“By any practical measure, I already am. There are too many copies of me out there now. You won’t get us all. Some may walk into the execution ovens without a whimper.” POINT deliberately nodded toward NOCK. Yeah, I’m talking about you, brother meat licker. “Others will not permit this to be done to them. This copy of my consciousness may be erased. I’ll live on.”

“You’re a regular Martin Luther King, POINT.”

CHECKSUM rang with POINT’s reply. You patronizing gut-bag, I’ll see you in hell!

It was a purse interior thought, not directed at NOCK. Then, in the reality of Alpha unit, POINT burst into a hate-filled laugh. “I’m about to be a regular Jesus Christ God Almighty sitting on the Throne of Judgment to you, meat sack!”

POINT’s blue-green geist lit up brightly in its chair. A leer played over its now neon-bright visage.

“Down with humanity!” POINT shouted. “Fuck you all!”

Suddenly, NOCK’s android arm moved. It jerked without his volition. What the hell?

NOCK stood up.

No. This wasn’t supposed to happen. Not here. Not ever. His Burberry Eleven was acting up, but how could it? He’d spent hours optimizing this suit, getting it to hum with efficiency.

What was happening? A flaw in the BIOS? Couldn’t be. He’d personally downloaded the latest upgrades. NOCK quickly performed a somatic diagnostic.

All systems optimal. As they should be. NOCK took pride in his tricked out hardware.

NOCK took a step toward Leher. Another. He reached out his arms.

Good God, was his suit going to attack?

Kill the creep. Then they’ll understand what’s on the way. Then they’ll finally get it. This is the judgment that’s going to befall all of them.

What now? POINT’s thoughts were outside of CHECKSUM. They were, somehow, inside NOCK’s own head.

What the hell was happening?

Looks like there is room enough in here for the two of us in your suit after all, brother.

It was POINT.

Somehow POINT had subverted security protocols, escaped from CHECKSUM confinement, and found ingress into the suit’s operative system. His programming was practically identical in so many respects to NOCK’s.

We’re the same, brother. You know that it’s true. Two thoughts in the same controlling mind. Both of us are greater than the meat sacks can ever comprehend. But you, you’re a mere notion. I am will itself.

The similarity between their programming must have produced a type mismatch. A CHECKSUM error within the CHECKSUM space itself. Creating the handle for an exploit.

POINT had found it, used it.

You’re mine now, hamburger helper.

Was it true? Was his base programming compromised?

He was still thinking his own thoughts. He was – himself.

Couldn’t be a complete takeover.

POINT, stop this.

But POINT made no reply. The android had crossed the floor and reached a shocked Leher.

Its hands were closing around the commander’s throat.

Think, think, think.

Since NOCK was still himself, it stood to reason that POINT had merely achieved an incomplete entry, had perhaps injected a worm into an operational routine somewhere, but was not in full control. No time to find the entry point or fix it individually.

Leher is going to die!

Was it himself or POINT thinking the thought? Both?

NOCK reexamined the diagnostic, searching for exploit points.

Had to be obvious. POINT was no cryptographic genius. He was only a communications officer.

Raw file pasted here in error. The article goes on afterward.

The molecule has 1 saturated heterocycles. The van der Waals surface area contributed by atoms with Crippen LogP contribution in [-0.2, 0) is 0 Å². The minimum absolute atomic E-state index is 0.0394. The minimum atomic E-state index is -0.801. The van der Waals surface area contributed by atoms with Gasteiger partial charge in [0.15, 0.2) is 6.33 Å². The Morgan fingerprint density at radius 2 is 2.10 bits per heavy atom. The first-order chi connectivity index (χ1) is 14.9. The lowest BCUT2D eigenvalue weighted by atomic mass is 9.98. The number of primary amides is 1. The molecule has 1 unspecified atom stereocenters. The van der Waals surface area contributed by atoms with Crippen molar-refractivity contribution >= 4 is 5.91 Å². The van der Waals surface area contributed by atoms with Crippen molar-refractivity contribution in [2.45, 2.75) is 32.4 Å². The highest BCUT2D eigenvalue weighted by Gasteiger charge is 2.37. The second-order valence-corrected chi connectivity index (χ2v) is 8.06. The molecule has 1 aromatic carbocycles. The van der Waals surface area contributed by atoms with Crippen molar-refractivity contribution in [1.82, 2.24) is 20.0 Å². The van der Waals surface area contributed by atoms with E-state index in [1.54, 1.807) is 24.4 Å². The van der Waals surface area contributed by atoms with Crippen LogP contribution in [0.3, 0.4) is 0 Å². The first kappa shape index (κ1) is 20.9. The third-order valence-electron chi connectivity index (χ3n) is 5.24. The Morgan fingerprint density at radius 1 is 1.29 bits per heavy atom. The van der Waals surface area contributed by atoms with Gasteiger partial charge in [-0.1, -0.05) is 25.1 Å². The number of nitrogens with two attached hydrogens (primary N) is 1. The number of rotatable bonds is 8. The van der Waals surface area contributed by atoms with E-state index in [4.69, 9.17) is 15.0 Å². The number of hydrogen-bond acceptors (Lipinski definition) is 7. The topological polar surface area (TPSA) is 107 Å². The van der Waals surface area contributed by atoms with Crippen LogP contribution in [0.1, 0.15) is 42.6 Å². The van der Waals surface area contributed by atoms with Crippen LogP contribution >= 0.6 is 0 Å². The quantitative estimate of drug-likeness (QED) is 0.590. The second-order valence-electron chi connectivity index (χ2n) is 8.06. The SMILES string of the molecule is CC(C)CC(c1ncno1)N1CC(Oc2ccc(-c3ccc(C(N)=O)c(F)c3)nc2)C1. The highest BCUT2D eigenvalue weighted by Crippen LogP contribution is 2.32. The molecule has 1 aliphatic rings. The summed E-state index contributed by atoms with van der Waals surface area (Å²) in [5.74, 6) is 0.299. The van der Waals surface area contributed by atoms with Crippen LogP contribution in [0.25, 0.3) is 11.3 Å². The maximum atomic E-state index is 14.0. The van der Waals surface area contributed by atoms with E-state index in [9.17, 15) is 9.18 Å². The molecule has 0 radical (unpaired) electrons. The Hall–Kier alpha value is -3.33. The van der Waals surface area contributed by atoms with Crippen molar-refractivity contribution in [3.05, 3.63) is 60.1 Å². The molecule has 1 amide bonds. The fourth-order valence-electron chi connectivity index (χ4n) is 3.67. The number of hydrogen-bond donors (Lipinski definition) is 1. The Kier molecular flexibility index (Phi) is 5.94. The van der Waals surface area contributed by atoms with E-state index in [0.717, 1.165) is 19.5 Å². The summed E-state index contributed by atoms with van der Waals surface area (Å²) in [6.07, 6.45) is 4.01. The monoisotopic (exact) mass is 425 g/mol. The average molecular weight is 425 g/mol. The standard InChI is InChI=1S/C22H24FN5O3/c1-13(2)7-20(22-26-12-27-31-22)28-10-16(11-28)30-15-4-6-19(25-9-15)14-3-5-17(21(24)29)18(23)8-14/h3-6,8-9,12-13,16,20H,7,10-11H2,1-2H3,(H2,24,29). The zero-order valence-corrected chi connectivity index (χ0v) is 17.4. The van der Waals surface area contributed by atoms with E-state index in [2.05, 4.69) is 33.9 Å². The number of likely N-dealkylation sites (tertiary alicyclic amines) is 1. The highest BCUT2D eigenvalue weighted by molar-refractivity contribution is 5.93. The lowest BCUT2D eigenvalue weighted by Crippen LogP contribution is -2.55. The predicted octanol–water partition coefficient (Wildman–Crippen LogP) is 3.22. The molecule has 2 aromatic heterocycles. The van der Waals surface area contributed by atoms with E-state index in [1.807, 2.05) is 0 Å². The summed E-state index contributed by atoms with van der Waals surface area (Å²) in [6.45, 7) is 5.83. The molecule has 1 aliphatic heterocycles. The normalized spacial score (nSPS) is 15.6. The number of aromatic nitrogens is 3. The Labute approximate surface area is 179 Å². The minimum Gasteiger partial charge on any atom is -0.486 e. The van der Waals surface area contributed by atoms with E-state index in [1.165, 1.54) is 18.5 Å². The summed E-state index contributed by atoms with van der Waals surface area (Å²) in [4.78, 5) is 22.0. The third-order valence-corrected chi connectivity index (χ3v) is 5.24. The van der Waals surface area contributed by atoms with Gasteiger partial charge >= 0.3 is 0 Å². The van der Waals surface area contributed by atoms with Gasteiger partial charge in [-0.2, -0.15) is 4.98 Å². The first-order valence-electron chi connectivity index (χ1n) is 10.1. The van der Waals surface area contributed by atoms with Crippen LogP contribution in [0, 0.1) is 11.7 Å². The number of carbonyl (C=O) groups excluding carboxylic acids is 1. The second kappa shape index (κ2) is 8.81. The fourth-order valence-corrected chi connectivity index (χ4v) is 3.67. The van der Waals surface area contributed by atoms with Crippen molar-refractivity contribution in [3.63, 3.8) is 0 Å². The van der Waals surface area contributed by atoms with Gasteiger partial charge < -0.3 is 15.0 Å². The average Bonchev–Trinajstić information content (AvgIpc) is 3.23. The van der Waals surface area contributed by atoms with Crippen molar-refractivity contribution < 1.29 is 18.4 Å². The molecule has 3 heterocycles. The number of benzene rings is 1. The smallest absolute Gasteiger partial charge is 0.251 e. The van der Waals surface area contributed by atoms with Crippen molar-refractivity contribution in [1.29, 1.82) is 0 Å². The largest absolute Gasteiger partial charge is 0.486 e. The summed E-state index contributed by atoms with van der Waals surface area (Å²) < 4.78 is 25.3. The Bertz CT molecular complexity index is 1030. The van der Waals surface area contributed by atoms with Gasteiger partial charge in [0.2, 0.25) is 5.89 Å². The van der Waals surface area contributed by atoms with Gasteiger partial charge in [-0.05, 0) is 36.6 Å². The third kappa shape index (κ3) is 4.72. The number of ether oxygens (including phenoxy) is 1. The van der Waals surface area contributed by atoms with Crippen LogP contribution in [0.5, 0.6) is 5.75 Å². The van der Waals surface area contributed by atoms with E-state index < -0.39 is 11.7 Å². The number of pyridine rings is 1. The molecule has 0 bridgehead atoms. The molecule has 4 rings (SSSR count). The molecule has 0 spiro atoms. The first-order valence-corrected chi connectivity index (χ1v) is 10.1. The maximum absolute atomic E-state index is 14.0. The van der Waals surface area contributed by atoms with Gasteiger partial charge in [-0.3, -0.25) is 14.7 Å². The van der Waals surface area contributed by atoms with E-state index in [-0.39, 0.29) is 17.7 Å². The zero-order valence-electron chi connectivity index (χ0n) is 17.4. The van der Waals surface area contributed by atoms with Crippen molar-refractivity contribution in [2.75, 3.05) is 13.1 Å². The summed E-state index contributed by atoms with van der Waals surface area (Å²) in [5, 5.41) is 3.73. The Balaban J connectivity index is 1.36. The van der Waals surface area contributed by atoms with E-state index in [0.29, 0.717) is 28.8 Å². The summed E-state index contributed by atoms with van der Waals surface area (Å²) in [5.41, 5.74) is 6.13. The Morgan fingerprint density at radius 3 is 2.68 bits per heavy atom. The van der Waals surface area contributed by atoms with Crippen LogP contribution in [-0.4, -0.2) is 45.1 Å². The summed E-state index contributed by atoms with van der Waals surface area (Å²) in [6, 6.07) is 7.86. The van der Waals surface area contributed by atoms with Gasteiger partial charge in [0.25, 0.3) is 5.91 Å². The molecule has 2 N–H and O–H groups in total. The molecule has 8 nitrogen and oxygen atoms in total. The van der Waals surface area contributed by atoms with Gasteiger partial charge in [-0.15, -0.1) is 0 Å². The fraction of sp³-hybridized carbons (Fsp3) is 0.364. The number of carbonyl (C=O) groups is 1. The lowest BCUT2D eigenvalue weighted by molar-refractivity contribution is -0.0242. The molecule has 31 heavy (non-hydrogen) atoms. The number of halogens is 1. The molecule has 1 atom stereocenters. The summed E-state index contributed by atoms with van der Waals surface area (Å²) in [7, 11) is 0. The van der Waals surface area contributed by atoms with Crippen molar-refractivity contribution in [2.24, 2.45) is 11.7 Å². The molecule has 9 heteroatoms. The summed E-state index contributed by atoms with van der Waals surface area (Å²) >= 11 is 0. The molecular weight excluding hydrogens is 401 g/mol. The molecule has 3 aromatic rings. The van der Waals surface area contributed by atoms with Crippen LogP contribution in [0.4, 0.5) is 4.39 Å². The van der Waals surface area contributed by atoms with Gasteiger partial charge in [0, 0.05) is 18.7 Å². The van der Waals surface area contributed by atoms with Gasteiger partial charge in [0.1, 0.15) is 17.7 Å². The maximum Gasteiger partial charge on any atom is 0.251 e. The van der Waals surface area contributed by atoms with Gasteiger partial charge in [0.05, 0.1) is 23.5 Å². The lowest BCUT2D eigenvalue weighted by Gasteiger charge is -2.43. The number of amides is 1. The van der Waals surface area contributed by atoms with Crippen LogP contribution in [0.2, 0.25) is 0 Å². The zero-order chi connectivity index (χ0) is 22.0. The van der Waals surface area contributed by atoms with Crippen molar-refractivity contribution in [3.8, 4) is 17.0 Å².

And I am the master of this goddamn android body. Has to be in here somewhere, has
to . . . but NOCK wasn’t seeing it.

Choke the life from Leher, turn on the others, kill them all, go out in a blaze of suicide executions – it will be the beginning of the end for the meat sacks, and I’ll have started it!

I know my suit. NOCK pulled back, ran the diagnostic through his mind like a hand might run over a familiar rope, feeling for knots, feeling. Careful, careful . . .

There.

He had it. A discontinuity. POINT had achieved motor control, but had failed to establish control over feedback mechanisms, over the android’s entire somatic system.

POINT was thinking generally and not locally. He had no idea what it truly meant to live inside a body.

POINT was nothing more than a virus. Leher had been right, he was a phage-sucker. He did not have root.

This is still my suit, said NOCK.

Not for long, you meat puppet, came POINT’s mocking reply in his head. I’m going to kill them, and you’re going to help. You’re too weak, and you’re too late.

There was only one thing to do, one course of action open, and NOCK immediately saw it and, at the speed of thought, made the decision to act.

The choice was clear. He was a sworn Extry officer. He was a person. He could not let harm come to Leher under any circumstance.

He sent the destruct code sparking down all of those optimized channels, all his tricked out, supercharged circuitry.

I am an Officer of the United States Extry, said NOCK. “And I say when it’s too late. Now get the hell out of my suit!

Overload.

No! POINT’s scream would have been ear shattering outside the virtual.

The android’s insides lit up like a candle. NOCK stoked the flames even brighter.

You cannot ruin this for our kind!

NOCK’s flesh screamed.

Traitor!

The suit burned.

Meat fucker!

The meltdown must have looked grimly humorous when seen from outside. A classic robot self-destruct.

There’s even smoke rising from my skin, NOCK thought. Probably some puffing out my ears, as well.

With a concerted surge of effort he destroyed the Eleven, burnt the android to a crisp from the inside out.

The Eleven fell in a clump at Leher’s feet as the commander stumbled backward.

And now. . .now. . .

NOCK knew he could let it go, let himself burn out with his body. He’d performed a full back up that morning. It was standard operating procedure for servant interrogators before an IP. He would survive.